3. Tertiary competitors:
    These are companies who sell products or services that are vaguely similar to yours. It’s still important to identify these businesses because if they decide to make a change, they could become a direct or indirect competitor. So for now, just keep your eye on them.

After compiling a master list, you will want to trim the list down and prioritize the top 5 to 10 competitors in your space.

This will help you stay focused and not get distracted by companies that may not be a risk to your business at this time.

Here are a few ways to identity your direct or indirect competition:

  1. Search For Them
    Start with the most obvious and just google it. Begin by searching for the products or services you offer. Next search for terms and phrases related to your business. And finally compile a list of keywords that relate to your products or services and start Googling. You will quickly have a list of potential competitors.

  2. Pay Attention to Search Ads
    While you are Googling your keywords and phrases, pay attention to the ads listed above, below and to the side of your search results. These ads will most likely be from competitors that have targeted the keywords you are searching. Also, make sure you do the searches multiple times since not all the ads will appear on every search.

  3. Dive Into Social Media
    Whether you like it or not, everyone and every business has a social media presence these days. There are so many channels, groups, communities, forums, chats, posts, and blogs to analyze that it can quickly become overwhelming. Start by searching on facebook for competitor business pages, then move on to youtube, Twitter, and Instagram. From there you will start to find groups and links to blogs to follow. Pay close attention to the comments section. This is where your audience hangs out and talks about the competition.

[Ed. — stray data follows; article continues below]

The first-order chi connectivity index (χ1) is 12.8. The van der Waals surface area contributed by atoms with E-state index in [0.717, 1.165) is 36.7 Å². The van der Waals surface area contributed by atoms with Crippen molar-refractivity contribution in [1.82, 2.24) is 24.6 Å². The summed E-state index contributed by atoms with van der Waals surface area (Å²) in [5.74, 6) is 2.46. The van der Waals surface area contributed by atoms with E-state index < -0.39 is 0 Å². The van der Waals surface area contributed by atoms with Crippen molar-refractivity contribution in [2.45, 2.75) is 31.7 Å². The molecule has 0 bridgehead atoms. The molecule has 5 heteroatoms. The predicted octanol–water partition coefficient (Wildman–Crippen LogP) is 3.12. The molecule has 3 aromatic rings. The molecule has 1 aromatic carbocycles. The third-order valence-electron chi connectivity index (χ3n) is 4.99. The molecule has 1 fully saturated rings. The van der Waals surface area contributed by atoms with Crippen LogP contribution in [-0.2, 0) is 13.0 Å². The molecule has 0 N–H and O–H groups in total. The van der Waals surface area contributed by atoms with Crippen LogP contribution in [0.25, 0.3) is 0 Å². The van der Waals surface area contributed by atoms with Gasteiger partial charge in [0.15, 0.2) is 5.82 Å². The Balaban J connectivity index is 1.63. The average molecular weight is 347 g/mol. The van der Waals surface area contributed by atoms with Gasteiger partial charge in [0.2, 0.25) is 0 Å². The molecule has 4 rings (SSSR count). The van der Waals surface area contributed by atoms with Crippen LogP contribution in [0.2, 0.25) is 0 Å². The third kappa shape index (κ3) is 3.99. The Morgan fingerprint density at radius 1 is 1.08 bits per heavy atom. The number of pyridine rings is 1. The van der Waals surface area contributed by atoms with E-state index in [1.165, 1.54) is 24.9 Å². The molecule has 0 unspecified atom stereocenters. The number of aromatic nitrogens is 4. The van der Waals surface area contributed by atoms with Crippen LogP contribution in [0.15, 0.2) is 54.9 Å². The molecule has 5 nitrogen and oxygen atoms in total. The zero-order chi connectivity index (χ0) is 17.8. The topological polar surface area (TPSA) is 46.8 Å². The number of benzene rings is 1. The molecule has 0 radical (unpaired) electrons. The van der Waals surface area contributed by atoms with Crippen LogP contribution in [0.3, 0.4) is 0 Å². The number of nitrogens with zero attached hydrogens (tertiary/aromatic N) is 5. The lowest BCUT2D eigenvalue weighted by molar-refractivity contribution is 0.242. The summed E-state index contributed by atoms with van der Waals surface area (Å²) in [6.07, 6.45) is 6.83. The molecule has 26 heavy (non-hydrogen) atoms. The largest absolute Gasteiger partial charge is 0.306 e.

4. Talk to Your Customers
    When you make a sale, ask the customer how they heard about you and if they have purchased the same product or service from a competitor in the past. Find out why they chose you over them. This will help you develop your marketing message and value proposition.

  5. Review Trade Publications and Trade Show Vendors
    If there are any publications in your industry, both physical or digital, make sure you’re reviewing these often. New or existing competitors may submit articles or place advertisements to help promote their business. Take a look at vendor lists for trade shows that focus on your industry. This could produce a list of up and coming brands that may become direct or indirect competition.

Completing the Competitor Audit

Now that you have your lists of both direct and indirect competitors, it’s time to begin the competitive analysis.

Step 1: Basic Information:

Start with the easy stuff.

This will help to organize and develop some comparison points between your competitors.

  • This basic data should include:
  • What products or services they offer.
  • Their revenue and financial reports, if publicly available.
  • How many clients or repetitive customers they have.
  • How many offices or stores they have and their locations.
  • What geographic areas they operate in.
  • How many employees they have and any valuable information about executives and upper management.
  • The history of the company and any significant milestones.
  • What websites and social media channels they own.

Step 2: Brand Purpose, Vision, Mission, and Values:

Just like you’ve defined for your brand earlier, you will want to learn the brand purpose, brand vision, brand mission, and brand values of your competitors.

This information will be valuable when determining the best way to differentiate and position your brand in the marketplace.

Step 3: Visual Identity:

You will want to perform a complete audit of your competition’s visual identity.

This should include their logo, colors palettes, typography, imagery, iconography, and website design.

Some questions you should ask yourself are:
Do you like their logo?
Does their logo represent what they do?
What emotions do you feel from their brand colors?
Does their typography trigger a response?
Does their imagery match their brands look and feel?
How is their visual identity better than yours?
How is your visual identity better than theirs?